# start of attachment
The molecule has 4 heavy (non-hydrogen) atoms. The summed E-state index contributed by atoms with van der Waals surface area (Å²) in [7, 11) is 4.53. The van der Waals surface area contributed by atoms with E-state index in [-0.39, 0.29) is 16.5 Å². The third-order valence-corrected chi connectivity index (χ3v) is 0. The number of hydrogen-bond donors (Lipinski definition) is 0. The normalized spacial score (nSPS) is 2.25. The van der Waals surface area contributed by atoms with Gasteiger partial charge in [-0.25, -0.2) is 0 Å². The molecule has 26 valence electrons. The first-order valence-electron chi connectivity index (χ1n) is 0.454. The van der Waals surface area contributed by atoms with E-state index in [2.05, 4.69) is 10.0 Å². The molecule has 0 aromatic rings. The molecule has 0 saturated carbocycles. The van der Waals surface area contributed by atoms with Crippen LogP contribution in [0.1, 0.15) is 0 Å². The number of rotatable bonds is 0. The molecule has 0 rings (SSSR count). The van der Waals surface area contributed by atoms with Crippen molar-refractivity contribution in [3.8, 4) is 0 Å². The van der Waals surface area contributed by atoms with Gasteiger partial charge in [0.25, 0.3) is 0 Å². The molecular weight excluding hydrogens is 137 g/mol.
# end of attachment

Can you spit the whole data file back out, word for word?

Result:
The molecule has 4 heavy (non-hydrogen) atoms. The summed E-state index contributed by atoms with van der Waals surface area (Å²) in [7, 11) is 4.53. The van der Waals surface area contributed by atoms with E-state index in [-0.39, 0.29) is 16.5 Å². The third-order valence-corrected chi connectivity index (χ3v) is 0. The number of hydrogen-bond donors (Lipinski definition) is 0. The normalized spacial score (nSPS) is 2.25. The van der Waals surface area contributed by atoms with Gasteiger partial charge in [-0.25, -0.2) is 0 Å². The molecule has 26 valence electrons. The first-order valence-electron chi connectivity index (χ1n) is 0.454. The van der Waals surface area contributed by atoms with E-state index in [2.05, 4.69) is 10.0 Å². The molecule has 0 aromatic rings. The molecule has 0 saturated carbocycles. The van der Waals surface area contributed by atoms with Crippen LogP contribution in [0.1, 0.15) is 0 Å². The number of rotatable bonds is 0. The molecule has 0 rings (SSSR count). The van der Waals surface area contributed by atoms with Crippen molar-refractivity contribution in [3.8, 4) is 0 Å². The van der Waals surface area contributed by atoms with Gasteiger partial charge in [0.25, 0.3) is 0 Å². The molecular weight excluding hydrogens is 137 g/mol.